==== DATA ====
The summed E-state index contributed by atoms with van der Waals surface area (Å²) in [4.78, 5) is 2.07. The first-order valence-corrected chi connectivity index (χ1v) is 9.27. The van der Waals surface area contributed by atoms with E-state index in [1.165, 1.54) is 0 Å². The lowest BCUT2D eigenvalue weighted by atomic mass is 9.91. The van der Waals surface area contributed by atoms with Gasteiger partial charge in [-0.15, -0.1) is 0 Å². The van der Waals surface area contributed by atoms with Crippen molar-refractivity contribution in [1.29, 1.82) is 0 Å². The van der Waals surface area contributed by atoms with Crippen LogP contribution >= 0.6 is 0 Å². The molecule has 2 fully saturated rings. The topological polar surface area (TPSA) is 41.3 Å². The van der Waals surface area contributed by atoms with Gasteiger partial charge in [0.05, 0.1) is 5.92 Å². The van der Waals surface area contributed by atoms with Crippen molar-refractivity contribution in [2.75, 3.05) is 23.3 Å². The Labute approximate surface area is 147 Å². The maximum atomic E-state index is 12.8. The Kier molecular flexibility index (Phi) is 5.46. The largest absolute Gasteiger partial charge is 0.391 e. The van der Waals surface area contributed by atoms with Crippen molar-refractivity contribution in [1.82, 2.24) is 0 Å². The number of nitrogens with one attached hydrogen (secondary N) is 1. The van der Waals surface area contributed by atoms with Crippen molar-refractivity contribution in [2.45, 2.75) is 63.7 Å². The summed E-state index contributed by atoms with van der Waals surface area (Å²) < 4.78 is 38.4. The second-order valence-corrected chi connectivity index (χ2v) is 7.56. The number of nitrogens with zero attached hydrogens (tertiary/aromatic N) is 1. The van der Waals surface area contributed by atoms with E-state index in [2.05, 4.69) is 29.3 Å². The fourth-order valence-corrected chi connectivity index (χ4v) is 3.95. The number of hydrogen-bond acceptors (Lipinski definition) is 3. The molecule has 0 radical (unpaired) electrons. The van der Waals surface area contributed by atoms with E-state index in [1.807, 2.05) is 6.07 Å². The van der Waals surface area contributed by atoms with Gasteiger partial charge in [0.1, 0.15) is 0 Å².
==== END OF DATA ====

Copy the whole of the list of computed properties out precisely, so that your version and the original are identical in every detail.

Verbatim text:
The summed E-state index contributed by atoms with van der Waals surface area (Å²) in [4.78, 5) is 2.07. The first-order valence-corrected chi connectivity index (χ1v) is 9.27. The van der Waals surface area contributed by atoms with E-state index in [1.165, 1.54) is 0 Å². The lowest BCUT2D eigenvalue weighted by atomic mass is 9.91. The van der Waals surface area contributed by atoms with Gasteiger partial charge in [-0.15, -0.1) is 0 Å². The van der Waals surface area contributed by atoms with Crippen molar-refractivity contribution in [1.29, 1.82) is 0 Å². The van der Waals surface area contributed by atoms with Crippen LogP contribution >= 0.6 is 0 Å². The molecule has 2 fully saturated rings. The topological polar surface area (TPSA) is 41.3 Å². The van der Waals surface area contributed by atoms with Gasteiger partial charge in [0.05, 0.1) is 5.92 Å². The van der Waals surface area contributed by atoms with Crippen molar-refractivity contribution in [2.75, 3.05) is 23.3 Å². The Labute approximate surface area is 147 Å². The maximum atomic E-state index is 12.8. The Kier molecular flexibility index (Phi) is 5.46. The largest absolute Gasteiger partial charge is 0.391 e. The van der Waals surface area contributed by atoms with Crippen molar-refractivity contribution in [1.82, 2.24) is 0 Å². The number of nitrogens with one attached hydrogen (secondary N) is 1. The van der Waals surface area contributed by atoms with Crippen molar-refractivity contribution in [2.45, 2.75) is 63.7 Å². The summed E-state index contributed by atoms with van der Waals surface area (Å²) < 4.78 is 38.4. The second-order valence-corrected chi connectivity index (χ2v) is 7.56. The number of nitrogens with zero attached hydrogens (tertiary/aromatic N) is 1. The van der Waals surface area contributed by atoms with E-state index in [2.05, 4.69) is 29.3 Å². The fourth-order valence-corrected chi connectivity index (χ4v) is 3.95. The number of hydrogen-bond acceptors (Lipinski definition) is 3. The molecule has 0 radical (unpaired) electrons. The van der Waals surface area contributed by atoms with E-state index in [1.807, 2.05) is 6.07 Å². The van der Waals surface area contributed by atoms with Gasteiger partial charge in [0.1, 0.15) is 0 Å².